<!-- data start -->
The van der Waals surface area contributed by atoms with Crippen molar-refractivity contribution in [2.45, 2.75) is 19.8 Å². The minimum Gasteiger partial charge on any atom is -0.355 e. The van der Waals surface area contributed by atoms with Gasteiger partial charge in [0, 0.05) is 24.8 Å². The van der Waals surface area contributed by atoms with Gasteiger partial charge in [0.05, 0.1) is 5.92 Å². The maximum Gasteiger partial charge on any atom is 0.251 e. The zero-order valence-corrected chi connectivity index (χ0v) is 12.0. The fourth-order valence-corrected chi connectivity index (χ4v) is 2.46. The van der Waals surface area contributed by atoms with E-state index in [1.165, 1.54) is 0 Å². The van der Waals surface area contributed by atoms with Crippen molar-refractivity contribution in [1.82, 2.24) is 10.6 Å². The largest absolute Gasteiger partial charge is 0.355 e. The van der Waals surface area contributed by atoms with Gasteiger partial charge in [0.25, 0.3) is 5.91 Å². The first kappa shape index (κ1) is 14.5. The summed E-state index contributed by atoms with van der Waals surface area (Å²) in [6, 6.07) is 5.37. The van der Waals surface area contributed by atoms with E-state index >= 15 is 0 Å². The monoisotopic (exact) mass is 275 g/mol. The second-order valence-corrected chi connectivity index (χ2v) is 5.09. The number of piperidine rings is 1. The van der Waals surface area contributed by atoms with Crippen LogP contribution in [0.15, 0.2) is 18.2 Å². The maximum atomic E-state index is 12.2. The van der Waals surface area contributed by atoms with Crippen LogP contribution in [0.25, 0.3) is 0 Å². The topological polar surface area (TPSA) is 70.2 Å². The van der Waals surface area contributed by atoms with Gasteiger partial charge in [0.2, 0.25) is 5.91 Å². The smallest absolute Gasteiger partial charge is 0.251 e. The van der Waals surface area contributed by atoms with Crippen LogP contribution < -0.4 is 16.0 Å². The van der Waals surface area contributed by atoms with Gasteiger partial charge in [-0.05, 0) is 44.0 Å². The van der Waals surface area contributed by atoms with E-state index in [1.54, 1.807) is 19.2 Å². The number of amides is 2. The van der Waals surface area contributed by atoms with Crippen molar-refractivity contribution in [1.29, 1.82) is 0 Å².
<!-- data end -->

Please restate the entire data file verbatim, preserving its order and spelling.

The van der Waals surface area contributed by atoms with Crippen molar-refractivity contribution in [2.45, 2.75) is 19.8 Å². The minimum Gasteiger partial charge on any atom is -0.355 e. The van der Waals surface area contributed by atoms with Gasteiger partial charge in [0, 0.05) is 24.8 Å². The van der Waals surface area contributed by atoms with Gasteiger partial charge in [0.05, 0.1) is 5.92 Å². The maximum Gasteiger partial charge on any atom is 0.251 e. The zero-order valence-corrected chi connectivity index (χ0v) is 12.0. The fourth-order valence-corrected chi connectivity index (χ4v) is 2.46. The van der Waals surface area contributed by atoms with E-state index in [1.165, 1.54) is 0 Å². The van der Waals surface area contributed by atoms with Crippen molar-refractivity contribution in [1.82, 2.24) is 10.6 Å². The largest absolute Gasteiger partial charge is 0.355 e. The van der Waals surface area contributed by atoms with Gasteiger partial charge in [0.25, 0.3) is 5.91 Å². The first kappa shape index (κ1) is 14.5. The summed E-state index contributed by atoms with van der Waals surface area (Å²) in [6, 6.07) is 5.37. The van der Waals surface area contributed by atoms with E-state index >= 15 is 0 Å². The monoisotopic (exact) mass is 275 g/mol. The second-order valence-corrected chi connectivity index (χ2v) is 5.09. The number of piperidine rings is 1. The van der Waals surface area contributed by atoms with Crippen LogP contribution in [0.15, 0.2) is 18.2 Å². The maximum atomic E-state index is 12.2. The van der Waals surface area contributed by atoms with Crippen LogP contribution in [0.25, 0.3) is 0 Å². The topological polar surface area (TPSA) is 70.2 Å². The van der Waals surface area contributed by atoms with Gasteiger partial charge in [0.2, 0.25) is 5.91 Å². The smallest absolute Gasteiger partial charge is 0.251 e. The van der Waals surface area contributed by atoms with Crippen LogP contribution < -0.4 is 16.0 Å². The van der Waals surface area contributed by atoms with Gasteiger partial charge in [-0.05, 0) is 44.0 Å². The van der Waals surface area contributed by atoms with E-state index in [1.54, 1.807) is 19.2 Å². The number of amides is 2. The van der Waals surface area contributed by atoms with Crippen molar-refractivity contribution in [1.29, 1.82) is 0 Å².